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One of the major diagnostic tools for heart disease is known as electrocardiogram (EKG). How can it be used to diagnose heart disease?

Thanks to the advances in medicine and technology, we are able to get a proper picture of what is going on inside our bodies. This has been especially beneficial for coronary heart disease, one of the most common causes of death in the world. Fortunately, even if you have coronary heart disease, there are ways to prevent getting a heart attack. However, the first challenge is getting diagnosed.

Thankfully, there are several different tests that can help diagnose coronary heart disease, one of which an electrocardiogram (EKG). If your family doctor or your cardiologist suspects that you have may have heart problems, then they can ask you to undergo an EKG. It may also be part of a routine physical that you take part in ever year.

What is an EKG?

An EKG is a test that detects the electrical rhythm of your heart, results of which can relay how well your heart is functioning. For an EKG, a technician or another medical professional will place small electrode patches to regions of your body, mainly your chest, arms and legs. These electrodes are sensors that will detect and record your heart’s rhythm and electrical activity every time your heart beats. These signals, which are recorded onto a machine, will then be looked at by a doctor to see if they are normal.

You probably won’t get your results right away as the recordings will have to be seen by a specialist (likely a cardiologist) to determine if there are any potential problems. If so, you will be asked to come back in and conduct other tests.

What can an EKG tell me about my heart condition?

There are several pieces of information that an EKG can communicate to you, including:

  • If your heart rhythm is normal or stable
  • How well your blood flows through the coronary arteries (the blood vessels that supply blood to the heart muscle)
  • If you have experienced or are experiencing a heart attack
  • If you heart has any other abnormalities, such as an enlarged heart

What conditions can the EKG help diagnose?

There are several diseases that are characterized by abnormal EKG readings. These include:

  • Coronary heart disease, in which the blood supply that goes to the heart is blocked due to a clot or a build of fat in the arteries.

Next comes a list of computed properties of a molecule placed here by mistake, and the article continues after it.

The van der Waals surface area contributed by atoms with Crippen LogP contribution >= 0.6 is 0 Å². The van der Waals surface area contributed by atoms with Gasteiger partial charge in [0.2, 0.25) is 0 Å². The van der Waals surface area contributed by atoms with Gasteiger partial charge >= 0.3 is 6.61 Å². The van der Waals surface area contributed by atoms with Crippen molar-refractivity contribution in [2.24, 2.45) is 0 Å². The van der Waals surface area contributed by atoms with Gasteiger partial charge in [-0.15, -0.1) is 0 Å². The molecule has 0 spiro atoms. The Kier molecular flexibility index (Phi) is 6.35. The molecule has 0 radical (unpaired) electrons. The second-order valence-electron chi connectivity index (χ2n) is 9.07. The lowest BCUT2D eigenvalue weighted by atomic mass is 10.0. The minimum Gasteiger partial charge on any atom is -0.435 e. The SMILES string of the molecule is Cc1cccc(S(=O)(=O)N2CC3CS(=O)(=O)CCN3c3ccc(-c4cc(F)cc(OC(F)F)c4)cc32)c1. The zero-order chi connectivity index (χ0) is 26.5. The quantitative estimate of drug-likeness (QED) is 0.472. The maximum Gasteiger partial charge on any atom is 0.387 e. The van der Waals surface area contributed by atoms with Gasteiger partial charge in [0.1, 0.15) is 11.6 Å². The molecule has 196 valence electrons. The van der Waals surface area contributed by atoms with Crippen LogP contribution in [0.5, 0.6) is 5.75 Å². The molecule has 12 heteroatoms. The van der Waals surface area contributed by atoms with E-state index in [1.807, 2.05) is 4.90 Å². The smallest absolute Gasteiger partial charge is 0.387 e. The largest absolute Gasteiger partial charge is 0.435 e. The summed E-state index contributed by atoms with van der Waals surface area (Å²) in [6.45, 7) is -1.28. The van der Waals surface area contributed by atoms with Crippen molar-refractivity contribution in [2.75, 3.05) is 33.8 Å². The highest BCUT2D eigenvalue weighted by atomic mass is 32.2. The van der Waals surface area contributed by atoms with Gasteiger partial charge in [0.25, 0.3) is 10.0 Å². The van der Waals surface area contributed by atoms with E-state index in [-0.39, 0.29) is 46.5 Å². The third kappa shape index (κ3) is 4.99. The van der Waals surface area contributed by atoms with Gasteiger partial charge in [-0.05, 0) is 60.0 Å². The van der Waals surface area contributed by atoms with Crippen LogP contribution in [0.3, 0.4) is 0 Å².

• Arrhythmias, which is a condition in which the heart rhythm is off. It either beats too quickly, too slowly or irregularly.
  • Heart attacks, which is when the artery that supplies the heart with oxygen-rich blood becomes blocked.
  • Cardiomyopathy, which is when the heart walls are thick or become too big.

So what actually happens during an EKG?

When you go in for an EKG, you first have make sure that you don’t put on any oily or greasy creams on your body as that can interfere with contact between the electrodes and skin. You should avoid wearing full-length hosiery, as the electrodes will be placed onto your legs. Finally, you should wear a shirt that can be easily taken off in order to put the electrodes on the chest.

During the EKG, the medical professional, usually a technician, will put 10 electrodes that have adhesive pads onto your skin. This will be on your chest, arms and legs. In some cases, men may have their chest hair shaved so the connection is better. Then, you will be asked to lay back flat while the computer records your electrical pulses onto graph paper. This is known as your resting EKG. You may be asked to do this when you exercise, which will be your stress test.

Usually, the whole test will only take approximately 10 minutes, which is the time it takes to attach the electrode and finish the test. The recording is usually only about a few seconds. At the end, your EKG records will be saved in order to compare with any future readings. For more details, you can ask your doctor.

What is a Holter monitor?

Often, in addition to the conventional EKG, you may be asked to do a specialized EKG test which includes a Holter monitor, a portable EKG that helps monitor your heart’s electrical activity for 24 hours a day. This is usually given for one to two days. Generally, it is given to patients whom the doctor suspects have an abnormal heart rhythm or a blockage in the blood vessels. Similar to an ECG, for a Holter monitor, electrodes are taped to your skin for a few days. There are very few restrictions with the Holter monitor. Other than showering, you can do all your normal activities. Furthermore, you have to keep a diary of all your activities and symptoms.

What is an event monitor?

If you find that your symptoms are indicative of heart disease but that these symptoms are quite infrequent, then your doctor can suggest an event monitor which is a device in which when you find yourself experiencing heart symptoms, you push a button and it will start to detect and store the heart’s electrical activity for a few minutes at a time. The doctor will give you the event monitor for about a month, after which the information that the event monitor has gathered will be sent to the doctor for analysis.

  • Fratini, A., Sansone, M., Bifulco, P., & Cesarelli, M. (2015). Individual identification via electrocardiogram analysis. Biomedical engineering online, 14(1), 78.
  • Wachter, R., Groeschel, K., Gelbrich, G., Hamann, G. F., Kermer, P., Liman, J., ... & Messerschmid, A. (2017). Holter-electrocardiogram-monitoring in patients with acute ischaemic stroke (Find-AFRANDOMISED): an open-label randomised controlled trial. The Lancet Neurology, 16(4), 282-290.
  • Galloway, C. D. C., & Albert, D. E. (2016). U.S. Patent No. 9,254,095. Washington, DC: U.S. Patent and Trademark Office.
  • Photo courtesy of SteadyHealth

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